I ended up with a mild black eye, a much scraped up elbow, and one hell of a story. We found out that the rest of the group saw us and stayed back (thank god) while we were rescued one by one. Moral of the story: if it has been raining, avoid Titou Gorge. If you feel strong currents swimming up to the waterfall, avoid Titou Gorge. Or better yet, let some other schlub go in first and see what happens before you do. Anyway we went right to another waterfall after that, but neither my friend nor I went for a swim. The guide then took us to the area with the hot springs, which was cool but this American guy who apparently is building a resort there got upset that we were standing on his property and wanted us to leave. Our guide brought us back to the ship with plenty of time. We tipped him rather heavily for saving our lives.
Day 4 - Barbados
After our day in Dominica, it was time to relax. We went with Silver Moon, and the experience was nothing short of awesome. There were a total of nine people on the boat, including myself and my friend. The crew (three guys) were VERY attentive, always making sure we had whatever we wanted whenever we wanted. At our disposal there was rum punch, pineapple rum punch (delicious), beer, wine, and soda. We went to swim with sea turtles, which was absolutely incredible. There were about a half-dozen turtles, their shells being anywhere from 3 to 6 feet in diameter, swimming so close that you often had to swim out of their way because they would come right up to you. They don't let you wear flippers, but even then it was hard not to bump a few turtles with your feet. Be careful. We got back onboard, and were immediately greeted with banana bread so fresh out of the oven that you had to wait to let it cool. Then more drinks. Then it was time for a shipwreck, which was cool but about thirty feet down so it was hard to swim to. We got back onboard and sailed towards Simon Cowell's beautiful summer home which costs upwards of $50k a week to rent, and anchored outside it. It was a gorgeous view on the coast of Barbados. Lunchtime. There was grilled seasoned chicken, fried mahi-mahi, shrimp, potato salad, wild rice, fresh rolls, salad, pasta salad, and a few other things I'm probably forgetting. I had a chardonnay with my meal, and then it was time for some sun baking on the front of the boat. By the way, there was always room on the outside of the boat, it was never crowded. After a while, freshly baked carrot cake was brought out, also delicious. After doing some cannonballs off the side of the boat and lounging in the open Caribbean Sea on a provided large foam noodle, it was time to head back. Got some nice tanning done on the way back to the pier. All in all, this was worth every penny, A+.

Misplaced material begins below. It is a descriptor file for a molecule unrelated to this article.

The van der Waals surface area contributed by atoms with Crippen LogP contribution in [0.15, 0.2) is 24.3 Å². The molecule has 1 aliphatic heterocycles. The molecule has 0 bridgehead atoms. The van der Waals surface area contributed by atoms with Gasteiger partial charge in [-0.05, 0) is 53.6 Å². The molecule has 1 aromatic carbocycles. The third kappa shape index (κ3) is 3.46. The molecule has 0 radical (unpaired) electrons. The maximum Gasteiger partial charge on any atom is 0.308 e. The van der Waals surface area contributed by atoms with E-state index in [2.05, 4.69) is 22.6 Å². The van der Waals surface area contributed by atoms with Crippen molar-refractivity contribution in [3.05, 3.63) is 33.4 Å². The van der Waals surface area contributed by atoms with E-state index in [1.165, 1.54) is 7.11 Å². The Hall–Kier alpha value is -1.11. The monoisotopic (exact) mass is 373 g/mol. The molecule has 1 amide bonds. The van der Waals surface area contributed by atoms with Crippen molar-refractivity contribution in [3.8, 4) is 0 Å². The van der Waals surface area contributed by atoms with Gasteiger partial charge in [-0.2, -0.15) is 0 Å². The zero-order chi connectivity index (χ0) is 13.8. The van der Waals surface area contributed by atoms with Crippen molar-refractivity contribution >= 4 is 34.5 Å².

Day 5 - St. Lucia
For this tour we went with Cosol Tours. Now, Silver Moon may have been the most luxurious excursion of the trip, but this was definitely the best value. Our tour began at about 8:30, and we had Baptiste as our guide. We went to the banana plantation, where we sampled the fruit and got to learn about how they grow the plants. Then we drove through some fishing villages which were interesting to see, and Baptiste gave us a culture and history lesson on the island, which was very informative. Next we pulled up to a house (actually our guide's house) for breakfast. We met with the other vans, including Cosol's. They unveiled two large tables that were full of local dishes. Fried fish, chicken with spicy banana ketchup, guava fudge, Johnny cakes, coconut cakes, local fruits, I can't even name all the dishes, there were literally and without exaggeration at least 20 different items on the table. Cosol kept telling everyone that sipping drinks is not allowed on these tours, and you need to finish your beer or rum punch so he can give you another one. He was very friendly and hospitable, and told us about all the different foods on the table. The group of about 20-30 people couldn't even finish all the food on the table, and all you kept hearing people say was "did you try this? It's delicious!"